The synchronistic script is offered on the threshold to The Room and confirms Moulton’s terrain as a myriad of fragments, doppelgangers, and digitally baroque space consisting of labyrinthine portals and interstitial spaces. We are embarking on a voyage through narrow pathways opening into crevasses and pools filled with muddy meaning. The work asks us to suspend the impulse for direct analysis and float in a field that vacillates between cohesion and dispersion. But we also follow the anxieties and desires of Cynthia’s personality in a cut-up style, akin to those of Suzanne in Kraus’s text. Moulton’s title Detached Inner Eye is playful, if darkly. In the video’s appropriated snippets of pharmaceutical ads, medical renderings show the interior of the body from the perspective of a camera. This type of “detached eye” invades and surveys our innards. The medical use of the term “screening” emerges as a pun that again binds the body-image-screen relationship, like Cynthia’s initial gesture connecting two blue orbs that are like drowned worlds, like eyes.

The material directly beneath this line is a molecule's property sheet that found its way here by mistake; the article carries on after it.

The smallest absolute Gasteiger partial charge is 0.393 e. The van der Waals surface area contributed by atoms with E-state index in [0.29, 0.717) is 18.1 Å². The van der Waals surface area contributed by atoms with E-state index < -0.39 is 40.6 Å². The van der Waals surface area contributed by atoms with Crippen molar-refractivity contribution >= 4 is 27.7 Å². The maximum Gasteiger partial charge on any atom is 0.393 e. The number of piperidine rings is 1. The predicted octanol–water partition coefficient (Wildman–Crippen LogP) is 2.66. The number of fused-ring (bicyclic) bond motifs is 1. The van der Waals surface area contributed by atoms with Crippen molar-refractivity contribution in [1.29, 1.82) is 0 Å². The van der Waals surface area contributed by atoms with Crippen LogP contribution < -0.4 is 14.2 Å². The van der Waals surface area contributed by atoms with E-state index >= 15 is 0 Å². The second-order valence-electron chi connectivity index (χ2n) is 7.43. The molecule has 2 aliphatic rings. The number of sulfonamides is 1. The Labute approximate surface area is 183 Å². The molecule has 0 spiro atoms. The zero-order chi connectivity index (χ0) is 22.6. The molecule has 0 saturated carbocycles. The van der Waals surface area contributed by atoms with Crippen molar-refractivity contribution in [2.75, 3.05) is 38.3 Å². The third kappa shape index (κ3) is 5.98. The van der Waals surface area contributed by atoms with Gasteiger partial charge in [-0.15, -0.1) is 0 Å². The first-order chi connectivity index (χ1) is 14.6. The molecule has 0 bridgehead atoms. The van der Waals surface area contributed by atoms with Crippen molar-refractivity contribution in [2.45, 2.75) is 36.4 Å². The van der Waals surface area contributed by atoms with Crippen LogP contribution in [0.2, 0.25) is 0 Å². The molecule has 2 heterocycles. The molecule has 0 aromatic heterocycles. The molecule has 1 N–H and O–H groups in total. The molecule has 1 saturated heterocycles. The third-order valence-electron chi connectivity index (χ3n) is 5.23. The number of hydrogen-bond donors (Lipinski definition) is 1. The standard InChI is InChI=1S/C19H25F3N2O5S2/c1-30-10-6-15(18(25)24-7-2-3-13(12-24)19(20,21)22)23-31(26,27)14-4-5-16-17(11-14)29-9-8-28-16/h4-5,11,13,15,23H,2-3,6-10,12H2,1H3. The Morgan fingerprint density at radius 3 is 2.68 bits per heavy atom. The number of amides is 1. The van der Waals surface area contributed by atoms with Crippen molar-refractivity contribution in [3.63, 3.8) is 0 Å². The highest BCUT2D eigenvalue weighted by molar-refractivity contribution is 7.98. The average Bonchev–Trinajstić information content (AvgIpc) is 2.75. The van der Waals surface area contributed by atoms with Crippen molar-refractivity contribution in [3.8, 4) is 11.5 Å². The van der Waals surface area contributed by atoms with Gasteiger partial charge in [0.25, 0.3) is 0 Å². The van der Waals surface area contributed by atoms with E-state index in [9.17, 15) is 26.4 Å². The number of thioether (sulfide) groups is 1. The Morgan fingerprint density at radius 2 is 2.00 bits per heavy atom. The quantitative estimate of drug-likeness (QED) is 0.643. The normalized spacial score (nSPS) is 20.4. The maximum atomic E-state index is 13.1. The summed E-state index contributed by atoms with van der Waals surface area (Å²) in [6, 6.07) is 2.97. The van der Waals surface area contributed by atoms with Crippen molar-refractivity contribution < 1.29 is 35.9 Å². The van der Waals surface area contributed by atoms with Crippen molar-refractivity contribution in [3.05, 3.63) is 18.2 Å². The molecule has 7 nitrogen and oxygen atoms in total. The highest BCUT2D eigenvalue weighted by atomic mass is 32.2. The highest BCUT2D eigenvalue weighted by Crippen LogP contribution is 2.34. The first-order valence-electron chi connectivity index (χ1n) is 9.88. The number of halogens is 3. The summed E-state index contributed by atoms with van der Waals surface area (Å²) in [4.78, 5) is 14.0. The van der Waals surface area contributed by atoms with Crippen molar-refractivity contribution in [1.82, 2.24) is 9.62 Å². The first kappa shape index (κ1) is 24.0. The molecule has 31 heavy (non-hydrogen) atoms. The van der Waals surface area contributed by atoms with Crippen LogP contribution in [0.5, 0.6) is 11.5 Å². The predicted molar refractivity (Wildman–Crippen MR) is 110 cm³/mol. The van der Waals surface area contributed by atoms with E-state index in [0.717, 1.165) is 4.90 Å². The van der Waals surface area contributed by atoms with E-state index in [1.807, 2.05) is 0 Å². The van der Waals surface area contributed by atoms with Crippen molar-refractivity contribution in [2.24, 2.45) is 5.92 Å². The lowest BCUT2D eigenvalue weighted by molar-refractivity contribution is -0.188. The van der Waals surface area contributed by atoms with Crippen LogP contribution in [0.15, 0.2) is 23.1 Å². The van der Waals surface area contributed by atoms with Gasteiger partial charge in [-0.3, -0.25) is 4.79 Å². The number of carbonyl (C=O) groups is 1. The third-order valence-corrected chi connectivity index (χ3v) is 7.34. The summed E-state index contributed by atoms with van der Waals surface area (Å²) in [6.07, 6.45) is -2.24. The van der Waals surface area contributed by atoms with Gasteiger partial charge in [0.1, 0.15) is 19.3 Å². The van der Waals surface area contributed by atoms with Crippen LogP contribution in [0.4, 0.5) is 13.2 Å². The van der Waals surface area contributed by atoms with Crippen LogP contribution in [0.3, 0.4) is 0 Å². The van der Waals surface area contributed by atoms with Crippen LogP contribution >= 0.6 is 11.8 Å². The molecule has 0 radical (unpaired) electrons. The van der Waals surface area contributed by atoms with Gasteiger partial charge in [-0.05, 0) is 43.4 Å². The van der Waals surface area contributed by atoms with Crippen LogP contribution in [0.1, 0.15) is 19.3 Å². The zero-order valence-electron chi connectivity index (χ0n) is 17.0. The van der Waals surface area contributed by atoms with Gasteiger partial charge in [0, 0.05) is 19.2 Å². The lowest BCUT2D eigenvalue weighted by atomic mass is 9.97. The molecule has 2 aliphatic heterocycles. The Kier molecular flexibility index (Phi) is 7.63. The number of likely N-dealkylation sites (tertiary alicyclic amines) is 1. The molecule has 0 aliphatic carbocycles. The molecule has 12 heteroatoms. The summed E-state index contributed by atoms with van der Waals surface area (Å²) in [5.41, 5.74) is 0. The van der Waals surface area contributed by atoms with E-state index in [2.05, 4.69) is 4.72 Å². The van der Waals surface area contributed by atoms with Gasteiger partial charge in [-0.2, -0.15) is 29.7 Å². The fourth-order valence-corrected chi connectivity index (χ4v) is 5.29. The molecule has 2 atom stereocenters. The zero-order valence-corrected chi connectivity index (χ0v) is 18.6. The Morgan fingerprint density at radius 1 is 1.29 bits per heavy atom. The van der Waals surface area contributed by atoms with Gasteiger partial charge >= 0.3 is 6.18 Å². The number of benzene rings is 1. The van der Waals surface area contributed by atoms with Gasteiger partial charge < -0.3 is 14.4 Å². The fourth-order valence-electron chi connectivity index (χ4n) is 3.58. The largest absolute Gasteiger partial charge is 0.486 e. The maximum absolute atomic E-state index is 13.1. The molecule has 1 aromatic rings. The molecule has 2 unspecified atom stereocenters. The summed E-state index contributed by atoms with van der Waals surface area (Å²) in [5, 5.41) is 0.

The eye has often been a stand-in for the body. Occulocentrism here, however, reminds us of all that is not captured by the eye. The audience surrounds Cynthia to consider how her subject might form before so many speculative pressures, both interior and exterior. She pulls us into a single point, moving outside-in and inside-out, the scientific, locatable, micro, and technical up against the un-locatable, ephemeral, macro, and transcendent, all within a relentless flow of mundane cultural references. There is an unrelenting quality to this work; between Cynthia’s earnest faces and peaking eyebrows, a frenetic and overfull visual landscape, and the more sophisticated pared down visual language of the ads she pilfers, there is little room to be objective. The joining of overstimulation with the dumbness of the information is uncomfortable. It makes us feel like bodies too. Yet Moulton’s work doesn’t hit us over the head with the long and weighty history of the bodied being—it glides along many possible references and configurations from Descartes’s cogito, Lacan’s mirror stage, and Deleuze and Guattari’s body without organs to Hayles’s notion of the posthuman. The garment bags hanging in the room suggest the possibility of trying them on, without obligation. Mid-way through the performance, corporeal Cynthia climbs inside a garment bag, which all at once becomes cocoon, second skin, body bag, and portal.